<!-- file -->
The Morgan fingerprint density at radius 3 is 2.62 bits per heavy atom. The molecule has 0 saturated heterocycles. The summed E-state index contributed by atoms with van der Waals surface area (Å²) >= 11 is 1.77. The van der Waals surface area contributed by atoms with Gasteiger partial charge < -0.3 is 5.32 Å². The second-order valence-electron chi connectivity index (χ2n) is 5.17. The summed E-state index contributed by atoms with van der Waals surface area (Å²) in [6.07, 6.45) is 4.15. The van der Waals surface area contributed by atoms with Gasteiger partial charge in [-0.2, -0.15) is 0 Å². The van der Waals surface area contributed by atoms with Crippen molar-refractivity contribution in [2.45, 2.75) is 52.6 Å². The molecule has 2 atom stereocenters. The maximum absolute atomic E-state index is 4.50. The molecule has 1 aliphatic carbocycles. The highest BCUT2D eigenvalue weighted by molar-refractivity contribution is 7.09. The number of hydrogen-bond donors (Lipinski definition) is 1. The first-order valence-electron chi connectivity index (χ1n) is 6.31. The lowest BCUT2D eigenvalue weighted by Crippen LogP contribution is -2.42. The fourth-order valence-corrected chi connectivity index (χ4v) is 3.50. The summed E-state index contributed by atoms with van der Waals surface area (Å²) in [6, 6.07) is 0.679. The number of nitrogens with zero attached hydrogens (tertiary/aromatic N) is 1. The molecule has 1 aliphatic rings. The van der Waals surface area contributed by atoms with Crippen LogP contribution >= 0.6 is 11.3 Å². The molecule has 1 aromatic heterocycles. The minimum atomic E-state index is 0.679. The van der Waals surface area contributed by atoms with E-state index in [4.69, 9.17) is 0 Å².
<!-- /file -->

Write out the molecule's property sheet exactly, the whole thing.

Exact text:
The Morgan fingerprint density at radius 3 is 2.62 bits per heavy atom. The molecule has 0 saturated heterocycles. The summed E-state index contributed by atoms with van der Waals surface area (Å²) >= 11 is 1.77. The van der Waals surface area contributed by atoms with Gasteiger partial charge < -0.3 is 5.32 Å². The second-order valence-electron chi connectivity index (χ2n) is 5.17. The summed E-state index contributed by atoms with van der Waals surface area (Å²) in [6.07, 6.45) is 4.15. The van der Waals surface area contributed by atoms with Gasteiger partial charge in [-0.2, -0.15) is 0 Å². The van der Waals surface area contributed by atoms with Crippen molar-refractivity contribution in [2.45, 2.75) is 52.6 Å². The molecule has 2 atom stereocenters. The maximum absolute atomic E-state index is 4.50. The molecule has 1 aliphatic carbocycles. The highest BCUT2D eigenvalue weighted by molar-refractivity contribution is 7.09. The number of hydrogen-bond donors (Lipinski definition) is 1. The first-order valence-electron chi connectivity index (χ1n) is 6.31. The lowest BCUT2D eigenvalue weighted by Crippen LogP contribution is -2.42. The fourth-order valence-corrected chi connectivity index (χ4v) is 3.50. The summed E-state index contributed by atoms with van der Waals surface area (Å²) in [6, 6.07) is 0.679. The number of nitrogens with zero attached hydrogens (tertiary/aromatic N) is 1. The molecule has 1 aliphatic rings. The van der Waals surface area contributed by atoms with Crippen LogP contribution >= 0.6 is 11.3 Å². The molecule has 1 aromatic heterocycles. The minimum atomic E-state index is 0.679. The van der Waals surface area contributed by atoms with E-state index in [4.69, 9.17) is 0 Å².